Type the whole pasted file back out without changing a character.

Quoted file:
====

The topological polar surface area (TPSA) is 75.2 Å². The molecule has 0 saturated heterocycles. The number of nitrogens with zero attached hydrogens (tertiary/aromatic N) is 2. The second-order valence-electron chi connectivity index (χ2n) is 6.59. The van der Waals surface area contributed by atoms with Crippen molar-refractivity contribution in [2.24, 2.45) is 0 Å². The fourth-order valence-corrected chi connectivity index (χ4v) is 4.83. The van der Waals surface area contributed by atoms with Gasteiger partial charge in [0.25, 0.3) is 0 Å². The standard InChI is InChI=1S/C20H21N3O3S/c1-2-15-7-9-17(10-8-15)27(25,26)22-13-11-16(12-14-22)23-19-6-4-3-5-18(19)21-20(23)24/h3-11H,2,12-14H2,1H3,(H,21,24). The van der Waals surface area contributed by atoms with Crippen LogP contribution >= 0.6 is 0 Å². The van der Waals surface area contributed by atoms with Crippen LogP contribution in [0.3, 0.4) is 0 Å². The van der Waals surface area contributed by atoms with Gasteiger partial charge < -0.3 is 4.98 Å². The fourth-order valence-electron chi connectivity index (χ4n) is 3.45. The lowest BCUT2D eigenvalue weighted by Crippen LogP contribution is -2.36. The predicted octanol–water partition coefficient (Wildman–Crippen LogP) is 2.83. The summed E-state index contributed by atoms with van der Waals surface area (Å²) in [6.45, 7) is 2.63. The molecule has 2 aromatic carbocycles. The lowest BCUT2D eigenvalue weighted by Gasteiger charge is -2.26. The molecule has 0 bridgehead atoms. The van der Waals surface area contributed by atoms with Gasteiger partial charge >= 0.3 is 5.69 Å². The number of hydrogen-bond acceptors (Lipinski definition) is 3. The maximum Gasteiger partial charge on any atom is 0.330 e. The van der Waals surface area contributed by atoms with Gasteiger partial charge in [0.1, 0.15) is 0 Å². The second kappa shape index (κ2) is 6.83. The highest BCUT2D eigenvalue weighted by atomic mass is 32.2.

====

The topological polar surface area (TPSA) is 75.2 Å². The molecule has 0 saturated heterocycles. The number of nitrogens with zero attached hydrogens (tertiary/aromatic N) is 2. The second-order valence-electron chi connectivity index (χ2n) is 6.59. The van der Waals surface area contributed by atoms with Crippen molar-refractivity contribution in [2.24, 2.45) is 0 Å². The fourth-order valence-corrected chi connectivity index (χ4v) is 4.83. The van der Waals surface area contributed by atoms with Gasteiger partial charge in [0.25, 0.3) is 0 Å². The standard InChI is InChI=1S/C20H21N3O3S/c1-2-15-7-9-17(10-8-15)27(25,26)22-13-11-16(12-14-22)23-19-6-4-3-5-18(19)21-20(23)24/h3-11H,2,12-14H2,1H3,(H,21,24). The van der Waals surface area contributed by atoms with Crippen LogP contribution >= 0.6 is 0 Å². The van der Waals surface area contributed by atoms with Crippen LogP contribution in [0.3, 0.4) is 0 Å². The van der Waals surface area contributed by atoms with Gasteiger partial charge < -0.3 is 4.98 Å². The fourth-order valence-electron chi connectivity index (χ4n) is 3.45. The lowest BCUT2D eigenvalue weighted by Crippen LogP contribution is -2.36. The predicted octanol–water partition coefficient (Wildman–Crippen LogP) is 2.83. The summed E-state index contributed by atoms with van der Waals surface area (Å²) in [6.45, 7) is 2.63. The molecule has 2 aromatic carbocycles. The lowest BCUT2D eigenvalue weighted by Gasteiger charge is -2.26. The molecule has 0 bridgehead atoms. The van der Waals surface area contributed by atoms with Gasteiger partial charge >= 0.3 is 5.69 Å². The number of hydrogen-bond acceptors (Lipinski definition) is 3. The maximum Gasteiger partial charge on any atom is 0.330 e. The van der Waals surface area contributed by atoms with Gasteiger partial charge in [0.1, 0.15) is 0 Å². The second kappa shape index (κ2) is 6.83. The highest BCUT2D eigenvalue weighted by atomic mass is 32.2.